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Dinner Hacks for Busy Nights

Dinner Hacks for Busy Nights
By Christy Campbell

The school day is over and the race to sports and extracurricular activities is proceeding at a hurried pace. Minivan doors slide open and kids hop in and out with backpacks, dirty cleats, musical instruments and school projects. During the drive home, the familiar chorus echoes in the backseat: “Mom, I’m hungry.” “What’s for dinner?” “I’m starving!”

Panic sets in. Nothing was set out to thaw. There will be a 45 min delay, at a minimum, to get anything prepared. The hungry complaints from the backseat build and then you realize You are really hungry too. Impulse or necessity propels your hands into action. You make a hard right turn into the fast food drive through feeling regret and frustration. You think to yourself, “it’s just for tonight.”

Does this sound familiar? Weeknights can be incredibly busy and stressful with family obligations, and serving a healthy dinner can sometimes feel impossible. Yet, the fast food alternative to a home prepared dinner often exchanges negative health effects for convenience. In an article in News Medical Life Sciences, author Dr. Ananya Mandal, MD reports that fast food is associated with a higher body mass index, less successful weight loss and weight gain. She states: “Fast foods reduce the quality of diet and provide unhealthy choices especially among children and adolescents, raising their risk of obesity.”1

Avoiding fast food and eating at home is proven to be healthier. Research done by the Johns Hopkins School of Public Health found that people who cook at home consume fewer calories, less fat and less sugar than those who eat most of their meals out. 2 But deep down, most parents know eating at home is the better choice. The question is, how to do it?

How do busy parents prepare healthy, convenient family dinners while juggling work and kid schedules? A few simple steps can make all the difference and make your school night dinners healthy and stress free!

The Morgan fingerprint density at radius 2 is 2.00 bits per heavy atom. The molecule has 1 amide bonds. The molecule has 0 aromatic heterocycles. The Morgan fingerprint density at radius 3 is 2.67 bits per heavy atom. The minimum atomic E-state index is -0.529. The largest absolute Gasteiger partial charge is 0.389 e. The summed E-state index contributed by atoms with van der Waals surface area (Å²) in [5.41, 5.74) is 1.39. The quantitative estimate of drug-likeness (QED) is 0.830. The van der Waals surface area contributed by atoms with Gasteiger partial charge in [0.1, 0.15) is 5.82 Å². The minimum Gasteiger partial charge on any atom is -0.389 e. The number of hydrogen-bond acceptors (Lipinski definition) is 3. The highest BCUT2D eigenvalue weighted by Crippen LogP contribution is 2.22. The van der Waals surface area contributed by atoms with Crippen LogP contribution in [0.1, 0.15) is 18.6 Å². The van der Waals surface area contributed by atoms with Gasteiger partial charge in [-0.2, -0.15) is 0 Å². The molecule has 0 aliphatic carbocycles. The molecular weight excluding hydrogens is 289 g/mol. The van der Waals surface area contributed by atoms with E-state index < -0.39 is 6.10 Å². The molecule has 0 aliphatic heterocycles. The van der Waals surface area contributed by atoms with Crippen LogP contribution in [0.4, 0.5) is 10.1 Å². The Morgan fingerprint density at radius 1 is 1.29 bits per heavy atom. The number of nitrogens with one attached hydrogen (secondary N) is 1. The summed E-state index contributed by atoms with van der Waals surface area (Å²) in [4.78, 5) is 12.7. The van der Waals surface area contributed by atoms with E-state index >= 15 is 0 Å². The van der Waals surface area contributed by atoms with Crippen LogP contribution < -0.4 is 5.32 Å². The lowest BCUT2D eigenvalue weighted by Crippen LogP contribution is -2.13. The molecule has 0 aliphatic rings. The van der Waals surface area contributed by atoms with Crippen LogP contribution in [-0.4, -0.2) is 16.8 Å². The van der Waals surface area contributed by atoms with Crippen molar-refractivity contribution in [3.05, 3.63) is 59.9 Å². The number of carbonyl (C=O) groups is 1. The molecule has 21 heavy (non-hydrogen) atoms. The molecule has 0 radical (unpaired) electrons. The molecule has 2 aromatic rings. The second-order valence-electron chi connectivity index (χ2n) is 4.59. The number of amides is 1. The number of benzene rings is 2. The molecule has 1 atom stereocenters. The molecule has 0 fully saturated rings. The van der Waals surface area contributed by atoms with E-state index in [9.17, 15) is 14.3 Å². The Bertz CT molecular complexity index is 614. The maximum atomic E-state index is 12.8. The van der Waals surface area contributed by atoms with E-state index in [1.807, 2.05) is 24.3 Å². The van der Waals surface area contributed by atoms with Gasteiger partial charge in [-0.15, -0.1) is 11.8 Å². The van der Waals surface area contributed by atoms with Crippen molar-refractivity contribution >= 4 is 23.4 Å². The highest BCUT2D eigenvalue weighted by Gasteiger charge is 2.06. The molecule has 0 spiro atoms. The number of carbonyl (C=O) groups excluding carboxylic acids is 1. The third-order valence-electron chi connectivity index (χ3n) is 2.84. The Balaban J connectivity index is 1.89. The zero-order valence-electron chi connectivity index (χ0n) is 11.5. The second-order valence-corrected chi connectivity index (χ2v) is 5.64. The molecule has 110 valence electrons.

4 Dinner Hacks for Busy School Nights

1. Weekend Grocery Shopping

Put this one in your calendar as a non-negotiable. If you want to eat it on a busy Tuesday night, it needs to already be in your house. Build your list and go. All of the strategy and good intentions will not work without having the items to prepare. Talk to your family about prioritizing grocery shopping and designate a protected time.

2. Pressure Cookers

Many popular and affordable pressure cookers can cut meal prep time substantially. Pressure cookers often double as slow cookers and can be set up in the morning for many recipes. Some favorite pressure cooker meals include: shredded chicken tacos, Korean beef, pot roast and turkey chili. Bonus tip! Air Fryers are another great cooking appliance that can save you substantial time.

3. Stock your freezer with 2-3 reheatable finished meals.

A few excellent options that can be made in advance and reheated quickly from the freezer include: mini meatloaves or meatballs, healthy chicken/ pork or steak fried rice, sloppy joe baked sweet potatoes, and your favorite chili or soups.

4. Skip the recipe.

This tip will set you free. Oftentimes it feels as though we need to prepare something with a name on it. When there isn’t a recipe or a plan, it can be paralyzing. There is a simple equation to build almost any meal. Protein + Carb + Vegetables + Fat. Start with the meat or protein, defrost and throw in the oven or pressure cooker. Choose a basic starch like rice, potatoes or sweet potatoes. Pick any vegetable you have available and cook with your healthy fat of choice. Healthy fat examples are avocado oil, olive oil, grass-fed butter, coconut oil, ghee, etc. Season all ingredients well. Simplicity is fine! Your meal doesn’t need a name to be a great choice and easy to make! And then if you want to, come up with your own name! Let the kids make suggestions.

Set a goal to eat out for occasions rather than convenience. A few simple steps can make your busy weeknights healthy, low stress and drive-through free!


Christy Campbell is a NCI Certified Nutrition Coach, CrossFit Level 2 Trainer and a USAW Advanced Sports Performance Coach. She is a Navy veteran, Navy spouse and mom of 2 boys. Read about Christy’s personal transformation and nutrition coaching services at

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